December 8, 2019

Selig, NFL Rushing to Judgment on Blood Testing

February 24, 2010 by · Leave a Comment 

Looks like Major League Baseball and the NFL could be headed for a major collision with its players over a blood test for human growth hormone.

Image by Tim Sloan/AFP/Getty Images via Daylife

The Washington Post is reporting today that the NFL has proposed implementing the blood test for HGH that tripped up a professional rugby player in Britain earlier this week. “Our position is that HGH blood testing has advanced to the point where we are taking steps to incorporate it into our program,” Greg Aiello, the NFL’s senior vice president of public relations, told the Post.

This comes on the heels of last night’s report in the New York Times that baseball has already decided to use the blood test in the minor leagues.

“Major League Baseball, which had long been skeptical about a viable test for human growth hormone, now plans to implement blood testing for the substance in the minor leagues later this year, according to an official in baseball with direct knowledge of the matter.

“The decision to move ahead with blood testing comes one day after a British rugby player was suspended for testing positive for H.G.H. It was the first time that an athlete had been publicly identified for testing positive for the substance and was seen as overdue proof that the blood test, which has been in limited use for six years, actually works.”

Use of the blood test in the NFL and MLB requires the consent of the respective players unions. Both leagues are entering into contract negotiations with their players, and drug testing is expected to be one of the issues on the table. Both leagues used urine tests for performance enhancing drugs, but there is no urine test for HGH. And doubts remain about the reliability of the blood test used in England.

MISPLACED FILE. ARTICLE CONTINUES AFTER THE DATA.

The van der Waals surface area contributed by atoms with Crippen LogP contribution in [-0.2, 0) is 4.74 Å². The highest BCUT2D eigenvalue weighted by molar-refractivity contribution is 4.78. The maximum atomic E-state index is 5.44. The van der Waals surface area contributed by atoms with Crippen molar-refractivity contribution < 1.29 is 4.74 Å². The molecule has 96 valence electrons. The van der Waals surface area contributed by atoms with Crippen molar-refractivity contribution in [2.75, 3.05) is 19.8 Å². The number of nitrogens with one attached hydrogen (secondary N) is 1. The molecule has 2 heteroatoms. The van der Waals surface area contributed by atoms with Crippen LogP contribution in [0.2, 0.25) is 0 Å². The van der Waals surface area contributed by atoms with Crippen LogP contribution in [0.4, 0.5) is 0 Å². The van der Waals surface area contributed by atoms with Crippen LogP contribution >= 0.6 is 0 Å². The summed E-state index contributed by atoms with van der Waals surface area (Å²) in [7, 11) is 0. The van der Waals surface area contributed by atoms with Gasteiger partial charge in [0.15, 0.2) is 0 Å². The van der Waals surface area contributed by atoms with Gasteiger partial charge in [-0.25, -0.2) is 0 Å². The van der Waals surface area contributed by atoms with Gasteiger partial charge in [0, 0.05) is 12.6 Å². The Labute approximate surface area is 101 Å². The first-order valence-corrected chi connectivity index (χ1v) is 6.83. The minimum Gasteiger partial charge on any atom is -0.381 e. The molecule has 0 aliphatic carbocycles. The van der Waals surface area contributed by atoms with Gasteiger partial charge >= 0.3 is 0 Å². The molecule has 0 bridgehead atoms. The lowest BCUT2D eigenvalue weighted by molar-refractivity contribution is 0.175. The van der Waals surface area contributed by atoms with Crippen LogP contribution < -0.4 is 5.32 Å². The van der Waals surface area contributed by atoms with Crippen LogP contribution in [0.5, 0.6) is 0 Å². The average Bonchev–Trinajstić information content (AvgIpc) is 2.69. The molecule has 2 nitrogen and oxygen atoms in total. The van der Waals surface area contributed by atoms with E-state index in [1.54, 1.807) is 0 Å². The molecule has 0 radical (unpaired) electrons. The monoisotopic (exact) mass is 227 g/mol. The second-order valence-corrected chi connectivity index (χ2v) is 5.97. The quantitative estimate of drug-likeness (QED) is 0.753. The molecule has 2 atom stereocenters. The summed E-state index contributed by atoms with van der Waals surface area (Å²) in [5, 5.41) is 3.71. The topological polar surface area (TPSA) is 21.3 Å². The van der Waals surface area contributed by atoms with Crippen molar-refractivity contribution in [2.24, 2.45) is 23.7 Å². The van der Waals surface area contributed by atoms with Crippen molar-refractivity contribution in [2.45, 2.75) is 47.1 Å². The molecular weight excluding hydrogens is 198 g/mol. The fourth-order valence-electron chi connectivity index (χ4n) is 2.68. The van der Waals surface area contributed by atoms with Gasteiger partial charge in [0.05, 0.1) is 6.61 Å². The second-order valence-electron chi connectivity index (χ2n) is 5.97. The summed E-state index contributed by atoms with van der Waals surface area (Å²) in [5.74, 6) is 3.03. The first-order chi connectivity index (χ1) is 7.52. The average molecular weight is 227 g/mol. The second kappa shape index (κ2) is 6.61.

The NFL union has already told the Post that it will oppose the test. “At this point, there’s no reason to believe that blood-testing for NFL players will or should be implemented,” union assistant executive director of external affairs George Atallah told The Post. “We should instead focus on preserving the drug-testing policy that we have in place.”

It appears that Bud Selig isn’t content to wait. The Commissioner, who has worked feverishly to clear his name as the man who presided over baseball’s era of performance enhancing drugs, is now rushing to test minor leaguers before all the questions are answered.

Victor Conte, who knows a few things about drug testing, asked two good questions in an email last night. “Where are the published studies in peer reviewed scientific journals demonstrating the validity of blood testing for HGH?” Conte wrote me. “Does this case really provide proof that the available testing is effective?”

No, says Charles E. Yesalis, professor emeritus of exercise and sport science at Penn State and one of the world’s foremost anti-doping experts. “They have this test for some time and they only caught one guy,”  Yesalis told the Times. “I wouldn’t bet my life on that test.”

But it looks like Selig is ready to bet the careers and reputations of minor leaguers on it. Look, everyone wants drugs out of baseball, but does that mean we should rush to use an questionable test based on one positive result? Selig apparently thinks so, and he’s well within his rights to unilaterally impose his judgment since minor leaguers aren’t protected by the players union.

But that doesn’t make it right.

Jon Pessah writes on the intersection of sports & culture. He is a regular contributor at TrueSlant (http://trueslant.com/jonpessah) and a founding Editor of ESPN The Magazine. He Tweets @jonpessah.

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